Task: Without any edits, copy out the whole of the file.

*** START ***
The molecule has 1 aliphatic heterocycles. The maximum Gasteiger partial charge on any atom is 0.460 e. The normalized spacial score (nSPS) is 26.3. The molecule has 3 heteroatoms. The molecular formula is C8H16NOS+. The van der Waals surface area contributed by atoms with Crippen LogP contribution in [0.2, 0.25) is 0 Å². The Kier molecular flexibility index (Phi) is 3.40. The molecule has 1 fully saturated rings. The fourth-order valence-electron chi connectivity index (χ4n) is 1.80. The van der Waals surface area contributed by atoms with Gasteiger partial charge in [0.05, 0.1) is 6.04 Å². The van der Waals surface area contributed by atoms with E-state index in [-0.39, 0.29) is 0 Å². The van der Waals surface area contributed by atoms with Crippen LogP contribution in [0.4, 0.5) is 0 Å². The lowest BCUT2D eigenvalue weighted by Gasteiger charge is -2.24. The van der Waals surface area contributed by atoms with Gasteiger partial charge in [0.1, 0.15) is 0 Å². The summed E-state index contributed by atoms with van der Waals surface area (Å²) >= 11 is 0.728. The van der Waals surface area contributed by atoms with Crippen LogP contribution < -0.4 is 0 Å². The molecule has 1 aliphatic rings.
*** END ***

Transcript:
The molecule has 1 aliphatic heterocycles. The maximum Gasteiger partial charge on any atom is 0.460 e. The normalized spacial score (nSPS) is 26.3. The molecule has 3 heteroatoms. The molecular formula is C8H16NOS+. The van der Waals surface area contributed by atoms with Crippen LogP contribution in [0.2, 0.25) is 0 Å². The Kier molecular flexibility index (Phi) is 3.40. The molecule has 1 fully saturated rings. The fourth-order valence-electron chi connectivity index (χ4n) is 1.80. The van der Waals surface area contributed by atoms with Gasteiger partial charge in [0.05, 0.1) is 6.04 Å². The van der Waals surface area contributed by atoms with E-state index in [-0.39, 0.29) is 0 Å². The van der Waals surface area contributed by atoms with Crippen LogP contribution in [0.4, 0.5) is 0 Å². The lowest BCUT2D eigenvalue weighted by Gasteiger charge is -2.24. The van der Waals surface area contributed by atoms with Gasteiger partial charge in [0.1, 0.15) is 0 Å². The summed E-state index contributed by atoms with van der Waals surface area (Å²) >= 11 is 0.728. The van der Waals surface area contributed by atoms with Crippen LogP contribution < -0.4 is 0 Å². The molecule has 1 aliphatic rings.